nonproprietary name


Also found in: Dictionary, Thesaurus, Legal, Financial, Encyclopedia.

non·pro·pri·e·tar·y name

(non'prō-prī'ĕ-tār'ē nām),
A short name (often called a generic name) of a chemical, drug, or other substance that is not subject to trademark (proprietary) rights but is, in contrast to a trivial name, recognized or recommended by government agencies (for example, U.S. Food and Drug Administration) and by quasiofficial organizations (for example, U.S. Adopted Names Council) for general public use. Like a proprietary name, it is almost always a coined designation derived without the use of set criteria. Compare: trivial name, proprietary name, semisystematic name, systematic name.

nonproprietary name

(nŏn′prə-prī′ĭ-tĕr′ē)
n.
The chemical or generic name of a drug, chemical, or device, as distinguished from a brand name or trademark.

nonproprietary name

[-prəprī′əter′ē]
Etymology: L, non + proprietas, owner, nomen, name
the chemical or generic name of a drug or device, as distinguished from a brand name or trademark. A nonproprietary name may be indicated by the letters USAN, for United States Adopted Names. See also USAN.

non·pro·pri·e·tar·y name

(non'prŏ-prī'ĕ-tar-ē nām)
A short name (often called a generic name) of a chemical, drug, or other substance that is not subject to trademark (proprietary) rights but is, in contrast to a trivial name, recognized or recommended by government agencies (e.g., The U.S. Food and Drug Administration) and by quasiofficial organizations (e.g., U.S. Adopted Names Council) for general public use.
Compare: trivial name, proprietary name, systematic name

non·pro·pri·e·tar·y name

(non'prŏ-prī'ĕ-tar-ē nām)
Short name (often called a generic name) of a chemical, drug, or other substance not subject to trademark (proprietary) rights but is, in contrast to a trivial name, recognized or recommended by government agencies (e.g., U.S. Food and Drug Administration) and by quasiofficial organizations (e.g., U.S. Adopted Names Council) for general public use. Like a proprietary name, it is almost always a coined designation derived without set criteria.
References in periodicals archive ?
Critics of this potential policy change point to several other pieces of evidence showing that unique nonproprietary names are not necessary to accurately track adverse events.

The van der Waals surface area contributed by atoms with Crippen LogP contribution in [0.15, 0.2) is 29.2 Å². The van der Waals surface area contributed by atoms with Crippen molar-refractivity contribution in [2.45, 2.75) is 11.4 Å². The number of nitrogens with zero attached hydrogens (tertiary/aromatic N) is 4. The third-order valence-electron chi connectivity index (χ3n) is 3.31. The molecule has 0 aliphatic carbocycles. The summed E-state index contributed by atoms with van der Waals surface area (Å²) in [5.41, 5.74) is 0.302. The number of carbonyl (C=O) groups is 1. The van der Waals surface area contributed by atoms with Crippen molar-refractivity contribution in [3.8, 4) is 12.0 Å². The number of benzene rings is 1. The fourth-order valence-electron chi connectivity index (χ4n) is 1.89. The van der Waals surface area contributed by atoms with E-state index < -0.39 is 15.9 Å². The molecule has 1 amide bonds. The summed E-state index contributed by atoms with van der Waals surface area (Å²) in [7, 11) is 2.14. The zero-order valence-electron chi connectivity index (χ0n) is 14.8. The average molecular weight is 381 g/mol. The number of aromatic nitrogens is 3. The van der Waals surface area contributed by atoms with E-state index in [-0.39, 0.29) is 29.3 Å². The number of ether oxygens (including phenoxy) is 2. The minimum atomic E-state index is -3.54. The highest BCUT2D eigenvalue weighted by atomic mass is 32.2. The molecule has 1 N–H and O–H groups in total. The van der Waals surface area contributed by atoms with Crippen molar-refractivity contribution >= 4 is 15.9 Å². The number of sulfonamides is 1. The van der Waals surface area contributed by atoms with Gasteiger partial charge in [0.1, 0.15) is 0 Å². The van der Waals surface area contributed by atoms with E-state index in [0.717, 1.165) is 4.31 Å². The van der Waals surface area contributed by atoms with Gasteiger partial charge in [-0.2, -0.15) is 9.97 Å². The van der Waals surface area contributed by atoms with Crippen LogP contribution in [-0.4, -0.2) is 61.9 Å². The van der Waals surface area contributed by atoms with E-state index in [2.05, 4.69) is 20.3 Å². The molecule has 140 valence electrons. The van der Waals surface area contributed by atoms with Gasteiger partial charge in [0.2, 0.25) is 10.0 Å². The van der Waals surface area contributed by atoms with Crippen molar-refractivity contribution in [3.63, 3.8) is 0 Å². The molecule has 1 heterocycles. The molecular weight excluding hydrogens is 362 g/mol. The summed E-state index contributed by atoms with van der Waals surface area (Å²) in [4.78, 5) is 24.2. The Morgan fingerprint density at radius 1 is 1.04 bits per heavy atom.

NASDAQ: AVEO) today announced that the United States Adopted Names (USAN) Council, in consultation with the World Health Organization (WHO) International Nonproprietary Names Expert Committee, has approved the use of the nonproprietary generic name "ficlatuzumab" (pronounced fye" kla tue' zue mab) for AV-299, a potent, functional anti-HGF/c-MET antibody internally discovered at AVEO.
In closing, we restate our support for FDA's requirement that all biological products bear a distinguishable four-letter suffix to their nonproprietary names and we urge the agency to ensure that the manufacturer is identified through the suffix.
NYSE: HSP), the world's leading provider of injectable drugs and infusion technologies, and a global leader in biosimilars, said at the World Health Organization (WHO) in Geneva, Switzerland, today that it is essential for biosimilar drugs to be given the same nonproprietary names as original biologics to ensure that patients receive the full benefit of greater access and lower costs that these medicines can bring.
The USAN Council (tri-sponsored by the American Medial Association (AMA), the United States Pharmacopeial Convention (USP), and the American Pharmacists Association (APhA), aims for global standardization and unification of drug nomenclature and related rules to ensure that drug information is communicated accurately and unambiguously, working closely with the International Nonproprietary Name (INN) Programme of the World Health Organization (WHO), and various national nomenclature groups.
Accordingly, for all biological products, FDA intends to designate a nonproprietary name that includes a suffix composed of four lowercase letters.
Nasdaq:ACAD), a biopharmaceutical company utilizing innovative technology to fuel drug discovery and clinical development of novel treatments for central nervous system disorders, today announced that the United States Adopted Names (USAN) Council has approved the nonproprietary name "pimavanserin tartrate" for ACADIA's drug candidate ACP-103.
53% of physicians surveyed felt that an identical nonproprietary name implies identical structure - which will not be the case for biosimilar medicines
The name, voclosporin, is now being reviewed by the International Nonproprietary Name (INN) expert committee.